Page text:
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"Fast rules for very big battles?" Topic


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1,539 hits since 30 Jan 2018
©1994-2018 Bill Armintrout
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Personal logo Extra Crispy Sponsoring Member of TMP30 Jan 2018 3:18 p.m. PST

Looking for a fast, fun game for ancients battles. These would be large affairs: 6x16 table, possibly bigger. As many as 8 players a side. Looking for a set of rules where (ideally):

  • Units are big, maybe 1-2 stands, not loads of small fiddly ones.
  • Grand tactical, obviously
  • Uses few markers if any. A hits die or 1 or 2 status markers (disordered, routed) is okay.
  • Straightforward turn sequence. IGOUGO preferred.
  • Uses only one kind of die, preferably d6 or d10.
  • Offers some unit differentiation beyond heavy infantry, light infantry and skirmishers. The troop types in Lion Rampant are a good model for the sort of thing we're looking for.
  • Rules have minimal die roll modifiers or special exception rules (i.e. units charged in the flank fight at half dice. Unless attacked by Bavarian Kettle drummers. Or unless they have yellow shields. Or unless it is Tuesday in an odd numbered month).
  • No hexes or squares or area movement.

Rejected already: Hail Caesar, DBA and variants. Clash of Empires. Command and Colors board game. To the strongest.

In the running: Impetus.

What else should we be looking at?

Bandolier30 Jan 2018 4:04 p.m. PST

You've covered most of the options I would have suggested.

Looks like you may have to write your own or see what home-brew sets are floating around.

Chris Palmer30 Jan 2018 4:06 p.m. PST

Bear Yourselves Valiantly?

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corona66 Supporting Member of TMP30 Jan 2018 4:09 p.m. PST

Seems to me you described Big Battle DBA but that's been rejected, so good luck on the search.

dragon630 Jan 2018 4:38 p.m. PST

Big Bloody Battles?

McWong7330 Jan 2018 4:49 p.m. PST

Impetus

Lucius30 Jan 2018 5:35 p.m. PST

Armati would work. The units can be as big as you want, and are stepped down with a die as casualty counter, from 1 to 4.

You can scale up the control ratings depending on how many players you have, and divy them up accordingly. That gives each commander on a side freedom to group his units as he sees fit, while keeping enough limitations on the army as a whole to keep it from being a free-for-all.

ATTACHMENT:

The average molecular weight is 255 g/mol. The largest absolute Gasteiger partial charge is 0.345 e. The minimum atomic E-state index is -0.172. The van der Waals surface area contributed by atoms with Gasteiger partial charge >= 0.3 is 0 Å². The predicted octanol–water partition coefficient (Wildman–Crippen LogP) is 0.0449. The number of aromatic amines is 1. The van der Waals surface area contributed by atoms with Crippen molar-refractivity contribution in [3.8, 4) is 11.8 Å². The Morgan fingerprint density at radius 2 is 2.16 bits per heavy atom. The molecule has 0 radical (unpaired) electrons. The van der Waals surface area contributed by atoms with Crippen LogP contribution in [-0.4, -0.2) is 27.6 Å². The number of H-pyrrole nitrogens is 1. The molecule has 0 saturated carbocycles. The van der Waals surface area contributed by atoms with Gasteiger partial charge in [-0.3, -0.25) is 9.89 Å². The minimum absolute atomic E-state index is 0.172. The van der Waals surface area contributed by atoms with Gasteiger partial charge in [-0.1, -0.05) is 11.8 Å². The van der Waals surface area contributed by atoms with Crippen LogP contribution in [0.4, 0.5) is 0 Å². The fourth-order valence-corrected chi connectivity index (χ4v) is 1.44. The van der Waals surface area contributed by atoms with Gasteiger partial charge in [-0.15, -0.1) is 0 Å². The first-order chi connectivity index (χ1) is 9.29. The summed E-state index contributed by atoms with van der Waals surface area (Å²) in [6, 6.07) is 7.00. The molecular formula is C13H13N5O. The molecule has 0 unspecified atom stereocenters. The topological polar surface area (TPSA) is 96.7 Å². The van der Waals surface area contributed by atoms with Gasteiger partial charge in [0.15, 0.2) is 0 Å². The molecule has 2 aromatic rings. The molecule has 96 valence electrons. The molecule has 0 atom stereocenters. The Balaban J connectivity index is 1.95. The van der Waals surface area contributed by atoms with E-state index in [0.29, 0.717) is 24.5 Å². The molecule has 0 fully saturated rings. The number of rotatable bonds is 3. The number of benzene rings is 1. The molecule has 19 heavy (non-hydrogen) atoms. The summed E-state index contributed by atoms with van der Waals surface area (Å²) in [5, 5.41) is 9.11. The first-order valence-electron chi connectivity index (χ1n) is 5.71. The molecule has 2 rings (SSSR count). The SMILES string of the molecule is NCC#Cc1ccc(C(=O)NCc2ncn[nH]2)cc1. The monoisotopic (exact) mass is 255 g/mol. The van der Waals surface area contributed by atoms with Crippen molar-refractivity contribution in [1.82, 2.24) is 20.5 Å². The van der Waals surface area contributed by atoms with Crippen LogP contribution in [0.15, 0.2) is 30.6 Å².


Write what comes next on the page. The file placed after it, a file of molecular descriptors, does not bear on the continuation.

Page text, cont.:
Personal logo Pictors Studio Sponsoring Member of TMP30 Jan 2018 7:27 p.m. PST

Warmaster ancients is pretty good as long as you aren't playing with armies with lots of skirmishers.

Rakkasan30 Jan 2018 7:33 p.m. PST

Impetus, Basic Impetus, or Bear Yourselves Valiantly all seem to satisfy your requirements. Legio Wargames have some good sets too that may work for you as well. I dont have my copies with me to check but the web site is legio-wargames.com

Gonsalvo30 Jan 2018 7:38 p.m. PST

Although you state that you've already considered it nd rejected it, To the Strongest would easily seem to meet your criteria, *aside* from the grid, which can be all but invisible (and greatly speeds play and reduces arguments).

Here's a game I ran this past weekend with twelve middle- schoolers:

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See the grid? Unless you look for it, it's all but invisible!

Here's another, from Historicon 2017

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Where's that damned grid again? :-)

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Eighteen by Six foot table, Sixteen players, game time less than 3 hours to a conclusion.

While my armies are based upon 60mm "element" stands, Simon himself uses (and sells) huge bases with many troops and one base per unit in most cases. Simon literally wrote these rules to exactly the parameters you have established (minus the grid). Since my introduction to Ancients wargaming was at the home of Charlie Sweet 45 years ago, I guess a gridded table and ancients has always made sense to me, especially considering the rather straightforward nature of maneuver in that era.

Anyway, in the end it of course comes down to what works for you, but in the many convention games i have run with TtS in the past 3 years, I have yet to have any player dislike the rules, even if they might not be their first choice.

My guess is that if you really, *really* can't tolerate a grid, Impetus is probably the next most likely to tick your boxes off, given the others that you've also already rejected. :-)

Good luck in the search regardless.

Peter

Wackmole9 Supporting Member of TMP30 Jan 2018 7:44 p.m. PST

2nd warmaster ancients.

Marcus Brutus30 Jan 2018 8:04 p.m. PST

Impetus is an excellent game system. For a game that size I would simply skip the initiative system and make it an alternating IGOUGO game. Since Impetus allows troops to be put on opportunity the non phasing side will often have something to do during the turn.

evilgong30 Jan 2018 9:26 p.m. PST

If it's _just_ the small fiddly bases of DBA that you don't like, pack elements 2-wide by 2-deep as de facto units and play with a larger ground scale but otherwise as per the rules.

(my gang played some games like that, with a few home brew rules, before BB-DBA was created).

regards

David F Brown

greghallam Inactive Member30 Jan 2018 9:41 p.m. PST

Kings of War Historical?

It has most of the requirements you list …d6s only, fixed unit sizes, no figure removal, IGOUGO, few modifiers or special cases, rules are simple and clean … I don't know how much extra differentiation there is in troop types for the historical armies, but maybe worth a look

Personal logo Bashytubits Supporting Member of TMP30 Jan 2018 10:01 p.m. PST